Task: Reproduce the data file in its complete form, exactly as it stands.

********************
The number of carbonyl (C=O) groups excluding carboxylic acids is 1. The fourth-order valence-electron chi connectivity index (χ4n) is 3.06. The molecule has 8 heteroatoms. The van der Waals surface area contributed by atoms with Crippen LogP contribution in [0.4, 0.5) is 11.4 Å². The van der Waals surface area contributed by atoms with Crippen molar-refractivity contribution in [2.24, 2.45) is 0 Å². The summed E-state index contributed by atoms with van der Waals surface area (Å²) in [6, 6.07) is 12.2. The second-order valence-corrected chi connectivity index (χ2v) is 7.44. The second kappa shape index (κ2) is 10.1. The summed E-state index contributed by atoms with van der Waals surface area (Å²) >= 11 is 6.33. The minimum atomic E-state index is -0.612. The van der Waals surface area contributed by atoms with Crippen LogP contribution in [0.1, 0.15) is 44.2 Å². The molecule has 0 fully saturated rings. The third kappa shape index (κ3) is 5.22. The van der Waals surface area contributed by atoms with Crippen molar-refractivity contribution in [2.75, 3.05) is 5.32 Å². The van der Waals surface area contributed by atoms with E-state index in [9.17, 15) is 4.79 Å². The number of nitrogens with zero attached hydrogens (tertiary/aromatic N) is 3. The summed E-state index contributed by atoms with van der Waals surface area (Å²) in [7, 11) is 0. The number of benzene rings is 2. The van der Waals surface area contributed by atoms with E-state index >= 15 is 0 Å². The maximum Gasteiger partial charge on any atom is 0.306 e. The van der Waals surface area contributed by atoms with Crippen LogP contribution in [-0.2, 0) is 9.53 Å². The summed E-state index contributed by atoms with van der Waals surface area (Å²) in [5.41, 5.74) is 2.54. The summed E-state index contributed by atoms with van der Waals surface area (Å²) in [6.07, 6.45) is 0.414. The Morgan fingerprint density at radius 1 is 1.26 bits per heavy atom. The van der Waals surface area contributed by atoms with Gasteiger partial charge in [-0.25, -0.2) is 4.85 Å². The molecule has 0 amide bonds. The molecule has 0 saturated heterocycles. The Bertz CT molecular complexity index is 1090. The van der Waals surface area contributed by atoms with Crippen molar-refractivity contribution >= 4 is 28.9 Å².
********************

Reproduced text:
The number of carbonyl (C=O) groups excluding carboxylic acids is 1. The fourth-order valence-electron chi connectivity index (χ4n) is 3.06. The molecule has 8 heteroatoms. The van der Waals surface area contributed by atoms with Crippen LogP contribution in [0.4, 0.5) is 11.4 Å². The van der Waals surface area contributed by atoms with Crippen molar-refractivity contribution in [2.24, 2.45) is 0 Å². The summed E-state index contributed by atoms with van der Waals surface area (Å²) in [6, 6.07) is 12.2. The second-order valence-corrected chi connectivity index (χ2v) is 7.44. The second kappa shape index (κ2) is 10.1. The summed E-state index contributed by atoms with van der Waals surface area (Å²) >= 11 is 6.33. The minimum atomic E-state index is -0.612. The van der Waals surface area contributed by atoms with Crippen LogP contribution in [0.1, 0.15) is 44.2 Å². The molecule has 0 fully saturated rings. The third kappa shape index (κ3) is 5.22. The van der Waals surface area contributed by atoms with Crippen molar-refractivity contribution in [2.75, 3.05) is 5.32 Å². The van der Waals surface area contributed by atoms with E-state index in [9.17, 15) is 4.79 Å². The number of nitrogens with zero attached hydrogens (tertiary/aromatic N) is 3. The summed E-state index contributed by atoms with van der Waals surface area (Å²) in [7, 11) is 0. The number of benzene rings is 2. The van der Waals surface area contributed by atoms with E-state index >= 15 is 0 Å². The maximum Gasteiger partial charge on any atom is 0.306 e. The van der Waals surface area contributed by atoms with Crippen LogP contribution in [-0.2, 0) is 9.53 Å². The summed E-state index contributed by atoms with van der Waals surface area (Å²) in [5.41, 5.74) is 2.54. The summed E-state index contributed by atoms with van der Waals surface area (Å²) in [6.07, 6.45) is 0.414. The Morgan fingerprint density at radius 1 is 1.26 bits per heavy atom. The van der Waals surface area contributed by atoms with Gasteiger partial charge in [-0.25, -0.2) is 4.85 Å². The molecule has 0 amide bonds. The molecule has 0 saturated heterocycles. The Bertz CT molecular complexity index is 1090. The van der Waals surface area contributed by atoms with Crippen molar-refractivity contribution >= 4 is 28.9 Å².